With a trailhead just outside the park gate of Bulow Plantation Ruins State Park, the yellow-blazed Bulow Creek Loop is part of a larger trail system that includes the Bulow Creek Trail – stretching 6.8 miles one way to Bulow Creek State Park – and the Sugar Mill Trail, which connects to the ruins of the Bulow Plantation sugar mill. One of North Florida’s most scenic day hikes, it immerses you in the ancient Bulow Hammock, a landscape that feels almost primordial, canopied by majestic trees and providing scenic views across the marshes of Bulow Creek.
Location: Flagler Beach
Length: 5.2 miles
Fees / Permits: free
Bug factor: moderate to high
Restroom: nearby (inside fee area)
From I-95 exit 278, follow Old Dixie Hwy east for 0.9 mile to Old Kings Rd. Drive north 1.9 miles to the entrance for Bulow Plantation Ruins State Park. Turn right. The road, about a half mile long, is one lane with pulloffs, showing off the beauty of Bulow Hammock. The trailhead is on the right at a large sign just before you reach the park gate and pay station.
Sharing part of the route with the linear Bulow Creek Trail, the Bulow Creek Loop begins at this small trailhead in Bulow Hammock, an old-growth forest with massive live oaks draped in resurrection fern, tall thin laurel oaks, large southern magnolias, scattered slash pines, and ironwood. With rich, dark soil underfoot, you’re walking along the edge of the floodplain forest of Bulow Creek, and you may discover the footpath soggy in places—the forest is full of low spots where you might find standing water. Crossing a bridge, continue through the dense greenery as the trail winds to the left at a double blaze. It narrows down to a single track through a grassy area. Sweetgum and red maples grow in the floodplain. The air is humid, and a furry coating of sphagnum moss swaddles the bases of the tall cabbage palms. Live oaks rise more than a hundred feet overhead, creating a distinctive canopy. As the forest becomes wetter, marsh ferns fill in under the trees.
You cross a bridge over a narrow slow-flowing clear stream at 0.7 mile, its sand bottom sparkling in the sunlight. The stream picks up speed as it rounds several oxbow bends. As you walk along, take care not to trip over the many roots in the trail. Gigantic live oaks spread their massive limbs, creating the high canopy. The coating of lichen on the trees is so thick it looks like whitewash. As you walk along, the trail squishes. You cross a small bridge over an ephemeral stream.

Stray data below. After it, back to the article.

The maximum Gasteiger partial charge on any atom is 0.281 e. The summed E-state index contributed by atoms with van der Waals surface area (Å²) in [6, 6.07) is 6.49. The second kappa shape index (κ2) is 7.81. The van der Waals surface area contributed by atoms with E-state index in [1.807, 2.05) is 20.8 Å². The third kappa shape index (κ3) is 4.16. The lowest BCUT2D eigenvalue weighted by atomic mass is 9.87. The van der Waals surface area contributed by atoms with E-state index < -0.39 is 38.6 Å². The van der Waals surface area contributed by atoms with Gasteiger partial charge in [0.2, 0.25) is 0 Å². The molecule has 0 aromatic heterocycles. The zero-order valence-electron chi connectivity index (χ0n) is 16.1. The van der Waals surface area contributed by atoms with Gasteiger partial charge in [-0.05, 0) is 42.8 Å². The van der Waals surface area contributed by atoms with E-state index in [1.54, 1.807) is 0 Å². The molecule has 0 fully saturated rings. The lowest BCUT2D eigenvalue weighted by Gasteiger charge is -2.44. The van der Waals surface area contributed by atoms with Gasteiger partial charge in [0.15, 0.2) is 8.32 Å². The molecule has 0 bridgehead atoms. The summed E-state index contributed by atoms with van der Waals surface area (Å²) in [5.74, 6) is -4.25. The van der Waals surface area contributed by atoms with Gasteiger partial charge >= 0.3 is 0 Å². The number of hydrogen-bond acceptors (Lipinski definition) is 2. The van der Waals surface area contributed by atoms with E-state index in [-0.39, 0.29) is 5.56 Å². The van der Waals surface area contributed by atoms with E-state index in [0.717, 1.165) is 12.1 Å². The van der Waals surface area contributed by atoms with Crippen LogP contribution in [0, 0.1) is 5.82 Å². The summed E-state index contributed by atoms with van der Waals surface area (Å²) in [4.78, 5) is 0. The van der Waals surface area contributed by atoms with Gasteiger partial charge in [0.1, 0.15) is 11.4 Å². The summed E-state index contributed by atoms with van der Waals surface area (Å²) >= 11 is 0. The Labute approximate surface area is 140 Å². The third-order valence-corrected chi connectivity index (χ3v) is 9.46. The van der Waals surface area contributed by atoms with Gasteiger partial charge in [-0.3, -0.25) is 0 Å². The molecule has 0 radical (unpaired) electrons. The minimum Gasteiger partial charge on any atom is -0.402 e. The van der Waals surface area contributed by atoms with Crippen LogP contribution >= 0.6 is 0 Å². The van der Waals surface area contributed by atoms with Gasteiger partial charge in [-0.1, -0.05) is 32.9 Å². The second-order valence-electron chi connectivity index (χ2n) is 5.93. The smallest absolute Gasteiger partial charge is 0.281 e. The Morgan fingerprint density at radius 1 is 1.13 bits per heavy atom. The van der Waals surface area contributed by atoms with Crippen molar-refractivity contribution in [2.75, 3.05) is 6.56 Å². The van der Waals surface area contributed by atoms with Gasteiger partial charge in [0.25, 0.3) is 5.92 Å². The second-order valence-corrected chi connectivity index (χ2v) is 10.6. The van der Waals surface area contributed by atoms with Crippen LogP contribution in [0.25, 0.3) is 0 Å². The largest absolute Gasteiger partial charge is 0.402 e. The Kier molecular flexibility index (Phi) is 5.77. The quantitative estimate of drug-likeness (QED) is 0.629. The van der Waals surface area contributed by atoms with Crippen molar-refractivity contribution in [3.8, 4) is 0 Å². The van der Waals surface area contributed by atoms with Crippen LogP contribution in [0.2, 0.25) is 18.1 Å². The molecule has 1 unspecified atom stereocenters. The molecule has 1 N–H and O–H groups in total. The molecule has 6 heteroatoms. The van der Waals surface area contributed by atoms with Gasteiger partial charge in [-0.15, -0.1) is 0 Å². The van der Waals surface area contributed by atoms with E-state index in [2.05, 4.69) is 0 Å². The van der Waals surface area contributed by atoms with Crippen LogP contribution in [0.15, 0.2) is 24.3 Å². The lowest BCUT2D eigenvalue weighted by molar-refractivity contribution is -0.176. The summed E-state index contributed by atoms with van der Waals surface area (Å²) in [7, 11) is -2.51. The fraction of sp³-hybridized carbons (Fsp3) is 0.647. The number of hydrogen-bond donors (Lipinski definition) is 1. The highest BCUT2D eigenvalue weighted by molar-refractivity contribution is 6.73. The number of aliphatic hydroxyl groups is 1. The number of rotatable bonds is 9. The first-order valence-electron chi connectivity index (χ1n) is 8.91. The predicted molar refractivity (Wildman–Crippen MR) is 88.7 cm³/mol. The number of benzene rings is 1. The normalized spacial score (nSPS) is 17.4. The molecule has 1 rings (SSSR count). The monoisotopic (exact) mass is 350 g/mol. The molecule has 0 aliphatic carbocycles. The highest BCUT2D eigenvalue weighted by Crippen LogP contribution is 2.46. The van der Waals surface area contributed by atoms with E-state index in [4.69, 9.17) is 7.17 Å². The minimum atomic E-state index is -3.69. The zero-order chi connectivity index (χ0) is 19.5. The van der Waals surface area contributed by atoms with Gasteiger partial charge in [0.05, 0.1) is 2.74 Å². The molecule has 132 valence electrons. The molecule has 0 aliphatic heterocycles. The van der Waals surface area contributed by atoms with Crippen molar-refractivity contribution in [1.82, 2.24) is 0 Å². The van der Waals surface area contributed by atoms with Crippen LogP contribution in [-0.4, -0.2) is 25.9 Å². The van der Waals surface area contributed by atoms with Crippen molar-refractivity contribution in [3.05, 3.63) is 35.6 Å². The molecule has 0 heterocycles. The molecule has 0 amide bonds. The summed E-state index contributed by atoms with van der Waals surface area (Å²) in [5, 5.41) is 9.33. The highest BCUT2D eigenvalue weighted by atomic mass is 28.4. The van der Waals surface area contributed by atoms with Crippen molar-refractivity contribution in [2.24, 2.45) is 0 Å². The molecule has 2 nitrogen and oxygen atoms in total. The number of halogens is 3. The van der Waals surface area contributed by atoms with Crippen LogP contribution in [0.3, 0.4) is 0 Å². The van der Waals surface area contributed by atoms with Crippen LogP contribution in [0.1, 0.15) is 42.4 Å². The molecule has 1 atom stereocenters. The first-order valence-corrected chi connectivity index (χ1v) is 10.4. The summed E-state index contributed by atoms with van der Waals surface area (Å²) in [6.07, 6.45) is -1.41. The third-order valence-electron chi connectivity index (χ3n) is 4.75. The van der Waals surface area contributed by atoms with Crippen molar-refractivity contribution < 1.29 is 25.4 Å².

After 1.5 miles, you reach the junction where the loop trail starts. The sign says “Cisco Ditch via Pine Hammock Trail 0.6” to the right; “Cisco Ditch via Marsh Trail 1.6” straight. Continue straight ahead to start the loop. As you gain a little elevation, you’re surrounded with a hardwood hammock of southern magnolia, scattered hickory trees, and sweetgum, with cabbage palms interspersed throughout. Bamboo rises from the forest floor, and the forest crowds closer. To your left, sunlight plays across the primordial forms of giant leather fern sprouting beneath the cabbage palms that emerge from the mossy places between the flow of the waterway. The trail skirts along the edge of the floodplain; the air is filled with an earthy aroma.
The trail turns slightly uphill, away from the creek bank and into a forest of pines and young oaks, emerging at a sweeping vista along the edge of the wetlands of Bulow Creek. Dahoon holly grows along the edge of this salt marsh, showing off its red berries against the black needlerush. You walk through a tunnel of Walter viburnum, their tiny white bell blooms raining down on the footpath. A large southern red cedar stretches its limbs out over a small spot of open water in the savanna.
After the trail turns inland, away from the salt marsh and into the hardwood hammock, it’s carpeted with a dense layer of loblolly pine needles. All around you, coontie, a primitive cycad that has vanished from most of Florida, covers the forest floor. As the trail rounds a floodplain forest on the left, it rises up through a cut and comes to a swiftly flowing canal—Cisco Ditch, its sand bottom sparkling in the sun beneath water the color of iced tea.
Reaching the trail junction for the Pine Hammock Trail, you’ve hiked 3.1 miles. Turn right, away from Cisco Ditch, to scramble to a slightly higher elevation. Here, the oaks and palms are extraordinarily old and tall, creating a high canopy above the pines. As the trail meanders beneath them, you feel shrunken in scale. Reaching the original loop trail junction at 3.7 miles, turn left. Retrace your route through the remainder of Bulow Hammock, marveling at the massive live oaks and tall Southern magnolia, as you follow the trail back to the trailhead to complete a 5.2 mile hike.